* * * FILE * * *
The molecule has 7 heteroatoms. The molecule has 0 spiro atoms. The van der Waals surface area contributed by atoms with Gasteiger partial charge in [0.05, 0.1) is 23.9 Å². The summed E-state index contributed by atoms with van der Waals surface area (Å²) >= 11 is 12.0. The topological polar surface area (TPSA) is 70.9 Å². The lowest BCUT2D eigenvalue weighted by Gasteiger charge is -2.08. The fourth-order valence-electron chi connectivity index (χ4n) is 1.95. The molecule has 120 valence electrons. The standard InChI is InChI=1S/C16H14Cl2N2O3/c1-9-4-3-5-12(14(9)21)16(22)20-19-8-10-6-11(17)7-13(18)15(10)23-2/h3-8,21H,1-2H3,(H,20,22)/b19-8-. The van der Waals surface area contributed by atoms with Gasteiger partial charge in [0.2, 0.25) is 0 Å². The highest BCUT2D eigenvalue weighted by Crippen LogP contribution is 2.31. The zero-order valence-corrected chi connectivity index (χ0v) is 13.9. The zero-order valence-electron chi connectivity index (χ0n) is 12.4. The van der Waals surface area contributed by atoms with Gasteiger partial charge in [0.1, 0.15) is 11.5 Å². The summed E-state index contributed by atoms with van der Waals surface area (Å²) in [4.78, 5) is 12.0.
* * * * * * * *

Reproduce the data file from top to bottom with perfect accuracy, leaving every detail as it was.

The molecule has 7 heteroatoms. The molecule has 0 spiro atoms. The van der Waals surface area contributed by atoms with Gasteiger partial charge in [0.05, 0.1) is 23.9 Å². The summed E-state index contributed by atoms with van der Waals surface area (Å²) >= 11 is 12.0. The topological polar surface area (TPSA) is 70.9 Å². The lowest BCUT2D eigenvalue weighted by Gasteiger charge is -2.08. The fourth-order valence-electron chi connectivity index (χ4n) is 1.95. The molecule has 120 valence electrons. The standard InChI is InChI=1S/C16H14Cl2N2O3/c1-9-4-3-5-12(14(9)21)16(22)20-19-8-10-6-11(17)7-13(18)15(10)23-2/h3-8,21H,1-2H3,(H,20,22)/b19-8-. The van der Waals surface area contributed by atoms with Gasteiger partial charge in [0.2, 0.25) is 0 Å². The highest BCUT2D eigenvalue weighted by Crippen LogP contribution is 2.31. The zero-order valence-corrected chi connectivity index (χ0v) is 13.9. The zero-order valence-electron chi connectivity index (χ0n) is 12.4. The van der Waals surface area contributed by atoms with Gasteiger partial charge in [0.1, 0.15) is 11.5 Å². The summed E-state index contributed by atoms with van der Waals surface area (Å²) in [4.78, 5) is 12.0.